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The Science of Terrorism

START Director’s Book Explores Complexity of Keeping America Safe

By Liam Farrell


Illustration by Steffanie Espat

Illustration by Steffanie Espat

Since its 2005 launch, the National Consortium for the Study of Terrorism and Responses to Terrorism (START) at UMD has been creating a database of terrorist attacks throughout the world.

And its numbers often show a very different picture of the security threat than what is popularly believed.


“We are not characterizing our enemy very accurately,” says START Director Gary LaFree, a professor of criminology and criminal justice.

In their new book, “Countering Terrorism: No Simple Solutions,” LaFree and Martha Crenshaw deconstruct the notion that terrorism is dominated by well-organized groups committing deadly attacks for massive publicity. Instead, the data present a tale of amorphous collectives that may never even carry out violence—and aren’t likely to claim credit even if they do.

Terrorism has been at the forefront of America’s political agenda since the 9/11 attacks, and dangerous developments like the rise of ISIS in the Middle East have kept the world on edge. But LaFree says terrorist attacks are not as lethal or damaging to the fabric of a country like the United States as many people presume.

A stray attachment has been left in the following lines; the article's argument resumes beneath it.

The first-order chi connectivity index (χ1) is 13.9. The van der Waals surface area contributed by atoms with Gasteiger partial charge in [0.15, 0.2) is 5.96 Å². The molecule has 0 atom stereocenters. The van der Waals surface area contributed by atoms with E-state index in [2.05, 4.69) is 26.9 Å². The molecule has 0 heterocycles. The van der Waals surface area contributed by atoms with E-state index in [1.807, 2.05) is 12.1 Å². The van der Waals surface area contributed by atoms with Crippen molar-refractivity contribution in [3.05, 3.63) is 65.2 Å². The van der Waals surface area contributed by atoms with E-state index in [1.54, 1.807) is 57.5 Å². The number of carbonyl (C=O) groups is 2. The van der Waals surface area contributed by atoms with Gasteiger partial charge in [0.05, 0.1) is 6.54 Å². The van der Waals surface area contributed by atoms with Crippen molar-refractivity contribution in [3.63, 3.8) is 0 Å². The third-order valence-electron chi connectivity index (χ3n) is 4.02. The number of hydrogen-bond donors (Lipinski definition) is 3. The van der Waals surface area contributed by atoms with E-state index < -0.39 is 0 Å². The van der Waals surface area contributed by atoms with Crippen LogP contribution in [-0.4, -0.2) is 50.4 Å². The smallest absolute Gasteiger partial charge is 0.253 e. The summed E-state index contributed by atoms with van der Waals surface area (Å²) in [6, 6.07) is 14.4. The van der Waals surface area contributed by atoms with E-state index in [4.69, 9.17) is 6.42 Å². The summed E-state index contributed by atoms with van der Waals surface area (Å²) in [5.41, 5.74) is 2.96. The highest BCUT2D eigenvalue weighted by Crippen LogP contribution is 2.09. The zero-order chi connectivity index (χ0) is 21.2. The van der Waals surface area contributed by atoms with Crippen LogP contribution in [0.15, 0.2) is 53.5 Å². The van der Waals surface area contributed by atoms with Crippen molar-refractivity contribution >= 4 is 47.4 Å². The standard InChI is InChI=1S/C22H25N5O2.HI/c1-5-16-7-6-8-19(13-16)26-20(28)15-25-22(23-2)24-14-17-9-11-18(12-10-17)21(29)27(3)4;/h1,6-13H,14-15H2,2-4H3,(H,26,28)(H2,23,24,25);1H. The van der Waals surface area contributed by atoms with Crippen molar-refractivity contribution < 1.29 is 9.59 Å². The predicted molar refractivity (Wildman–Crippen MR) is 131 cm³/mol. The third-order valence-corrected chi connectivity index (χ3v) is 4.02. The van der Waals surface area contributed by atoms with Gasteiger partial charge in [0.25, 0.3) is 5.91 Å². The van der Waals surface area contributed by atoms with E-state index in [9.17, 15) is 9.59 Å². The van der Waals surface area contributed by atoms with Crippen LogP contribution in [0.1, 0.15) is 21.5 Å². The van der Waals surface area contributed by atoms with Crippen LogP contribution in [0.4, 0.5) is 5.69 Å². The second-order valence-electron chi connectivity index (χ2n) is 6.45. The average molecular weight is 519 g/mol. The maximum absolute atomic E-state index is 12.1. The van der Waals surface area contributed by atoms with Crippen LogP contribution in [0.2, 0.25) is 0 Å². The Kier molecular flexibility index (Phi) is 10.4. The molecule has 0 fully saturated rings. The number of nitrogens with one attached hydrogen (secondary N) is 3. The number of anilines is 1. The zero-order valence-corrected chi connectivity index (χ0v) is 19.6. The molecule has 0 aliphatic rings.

For example, the coordinated 9/11 attacks make up three of the four deadliest on U.S. territory since 1970, with only the Oklahoma City bombing and Orlando nightclub shootings also resulting in more than 20 fatalities. While those deaths shouldn’t be minimized, LaFree says, responses based on rare assaults hamper the government’s ability to adapt, particularly if their function is mainly to prevent a repeat of the last attack.

“If we treat these really exceptional events as typical, we’re probably going to make some bad policies,” he says. “Terrorists are trying to trigger an emotional overreaction.”

The book also describes how fewer than half of the 2,337 terrorist groups identified from 1970–2015 have actually recorded more than one attack; only 16 percent of the organizations have conducted 10 or more. In addition, only about a third of all terrorist attacks since 1990 have actually been attributed to a specific group, especially against the chaotic backdrop of wars in Afghanistan, Iraq and Syria.

Responding to the global nature of the terrorist threat—amoebic, shadowy and rare—is much more challenging than crafting responses to Al Qaeda or ISIS.

“We lose sight of the aggregate,” LaFree says. “We recognize terrorism is a situation where it’s often difficult to tell who did it. We have groups changing in kaleidoscopic fashion.”

He hopes the book can be a starting point in developing methods to gauge how well counterterrorism strategies have fought these threats.

“We’re trying to treat terrorism just like anything else science can study,” LaFree says. “If we really want to be effective in this area, we need to build a stronger science of terrorism and counterterrorism.”

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